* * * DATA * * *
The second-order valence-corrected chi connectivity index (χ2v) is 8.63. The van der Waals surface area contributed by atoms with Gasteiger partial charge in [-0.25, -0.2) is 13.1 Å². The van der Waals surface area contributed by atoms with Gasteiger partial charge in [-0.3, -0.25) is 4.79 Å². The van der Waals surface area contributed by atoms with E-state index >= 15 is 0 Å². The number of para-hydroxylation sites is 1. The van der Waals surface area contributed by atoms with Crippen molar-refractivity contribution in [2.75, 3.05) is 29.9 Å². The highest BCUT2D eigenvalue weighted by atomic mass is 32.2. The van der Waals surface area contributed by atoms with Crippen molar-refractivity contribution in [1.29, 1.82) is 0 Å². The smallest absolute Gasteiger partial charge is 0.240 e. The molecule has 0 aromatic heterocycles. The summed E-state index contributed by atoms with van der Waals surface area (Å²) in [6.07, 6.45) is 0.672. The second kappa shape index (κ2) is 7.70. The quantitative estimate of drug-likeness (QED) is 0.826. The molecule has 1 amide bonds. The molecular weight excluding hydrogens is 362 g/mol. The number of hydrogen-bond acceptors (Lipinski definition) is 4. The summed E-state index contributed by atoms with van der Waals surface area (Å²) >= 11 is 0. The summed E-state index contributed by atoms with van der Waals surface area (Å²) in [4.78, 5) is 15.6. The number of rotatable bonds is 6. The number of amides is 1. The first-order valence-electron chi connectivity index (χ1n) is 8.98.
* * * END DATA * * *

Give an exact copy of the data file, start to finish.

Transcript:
The second-order valence-corrected chi connectivity index (χ2v) is 8.63. The van der Waals surface area contributed by atoms with Gasteiger partial charge in [-0.25, -0.2) is 13.1 Å². The van der Waals surface area contributed by atoms with Gasteiger partial charge in [-0.3, -0.25) is 4.79 Å². The van der Waals surface area contributed by atoms with E-state index >= 15 is 0 Å². The number of para-hydroxylation sites is 1. The van der Waals surface area contributed by atoms with Crippen molar-refractivity contribution in [2.75, 3.05) is 29.9 Å². The highest BCUT2D eigenvalue weighted by atomic mass is 32.2. The van der Waals surface area contributed by atoms with Crippen molar-refractivity contribution in [1.29, 1.82) is 0 Å². The smallest absolute Gasteiger partial charge is 0.240 e. The molecule has 0 aromatic heterocycles. The summed E-state index contributed by atoms with van der Waals surface area (Å²) in [6.07, 6.45) is 0.672. The second kappa shape index (κ2) is 7.70. The quantitative estimate of drug-likeness (QED) is 0.826. The molecule has 1 amide bonds. The molecular weight excluding hydrogens is 362 g/mol. The number of hydrogen-bond acceptors (Lipinski definition) is 4. The summed E-state index contributed by atoms with van der Waals surface area (Å²) >= 11 is 0. The summed E-state index contributed by atoms with van der Waals surface area (Å²) in [4.78, 5) is 15.6. The number of rotatable bonds is 6. The number of amides is 1. The first-order valence-electron chi connectivity index (χ1n) is 8.98.